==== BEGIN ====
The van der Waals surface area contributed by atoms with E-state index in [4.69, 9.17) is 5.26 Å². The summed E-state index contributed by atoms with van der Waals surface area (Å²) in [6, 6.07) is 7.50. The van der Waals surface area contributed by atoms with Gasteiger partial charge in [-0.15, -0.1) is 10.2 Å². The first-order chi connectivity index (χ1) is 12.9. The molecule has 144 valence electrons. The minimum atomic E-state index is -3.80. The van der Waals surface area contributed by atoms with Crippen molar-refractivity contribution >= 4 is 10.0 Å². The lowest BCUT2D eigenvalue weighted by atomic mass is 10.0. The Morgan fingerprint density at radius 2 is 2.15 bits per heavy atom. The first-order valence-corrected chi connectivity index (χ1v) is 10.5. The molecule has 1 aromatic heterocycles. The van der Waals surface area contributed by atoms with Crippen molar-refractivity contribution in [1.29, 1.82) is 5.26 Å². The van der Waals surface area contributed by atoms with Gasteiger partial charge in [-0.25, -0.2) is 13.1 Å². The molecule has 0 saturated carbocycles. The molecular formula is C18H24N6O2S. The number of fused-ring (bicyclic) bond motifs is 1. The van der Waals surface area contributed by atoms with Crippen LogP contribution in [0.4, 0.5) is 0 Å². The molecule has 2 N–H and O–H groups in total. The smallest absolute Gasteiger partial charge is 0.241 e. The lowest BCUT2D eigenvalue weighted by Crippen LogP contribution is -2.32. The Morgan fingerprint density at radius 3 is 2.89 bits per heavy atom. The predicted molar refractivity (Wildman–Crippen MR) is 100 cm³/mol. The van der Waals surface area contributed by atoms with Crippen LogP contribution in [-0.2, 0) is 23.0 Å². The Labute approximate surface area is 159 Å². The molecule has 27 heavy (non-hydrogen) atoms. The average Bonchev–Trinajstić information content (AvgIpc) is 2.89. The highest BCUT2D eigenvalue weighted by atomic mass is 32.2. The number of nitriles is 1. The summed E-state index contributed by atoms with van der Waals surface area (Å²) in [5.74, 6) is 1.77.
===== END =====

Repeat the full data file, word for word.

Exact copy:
The van der Waals surface area contributed by atoms with E-state index in [4.69, 9.17) is 5.26 Å². The summed E-state index contributed by atoms with van der Waals surface area (Å²) in [6, 6.07) is 7.50. The van der Waals surface area contributed by atoms with Gasteiger partial charge in [-0.15, -0.1) is 10.2 Å². The first-order chi connectivity index (χ1) is 12.9. The molecule has 144 valence electrons. The minimum atomic E-state index is -3.80. The van der Waals surface area contributed by atoms with Crippen molar-refractivity contribution >= 4 is 10.0 Å². The lowest BCUT2D eigenvalue weighted by atomic mass is 10.0. The Morgan fingerprint density at radius 2 is 2.15 bits per heavy atom. The first-order valence-corrected chi connectivity index (χ1v) is 10.5. The molecule has 1 aromatic heterocycles. The van der Waals surface area contributed by atoms with Crippen molar-refractivity contribution in [1.29, 1.82) is 5.26 Å². The van der Waals surface area contributed by atoms with Gasteiger partial charge in [-0.25, -0.2) is 13.1 Å². The molecule has 0 saturated carbocycles. The molecular formula is C18H24N6O2S. The number of fused-ring (bicyclic) bond motifs is 1. The van der Waals surface area contributed by atoms with Crippen LogP contribution in [0.4, 0.5) is 0 Å². The molecule has 2 N–H and O–H groups in total. The smallest absolute Gasteiger partial charge is 0.241 e. The lowest BCUT2D eigenvalue weighted by Crippen LogP contribution is -2.32. The Morgan fingerprint density at radius 3 is 2.89 bits per heavy atom. The predicted molar refractivity (Wildman–Crippen MR) is 100 cm³/mol. The van der Waals surface area contributed by atoms with Crippen LogP contribution in [-0.2, 0) is 23.0 Å². The Labute approximate surface area is 159 Å². The molecule has 27 heavy (non-hydrogen) atoms. The average Bonchev–Trinajstić information content (AvgIpc) is 2.89. The highest BCUT2D eigenvalue weighted by atomic mass is 32.2. The number of nitriles is 1. The summed E-state index contributed by atoms with van der Waals surface area (Å²) in [5.74, 6) is 1.77.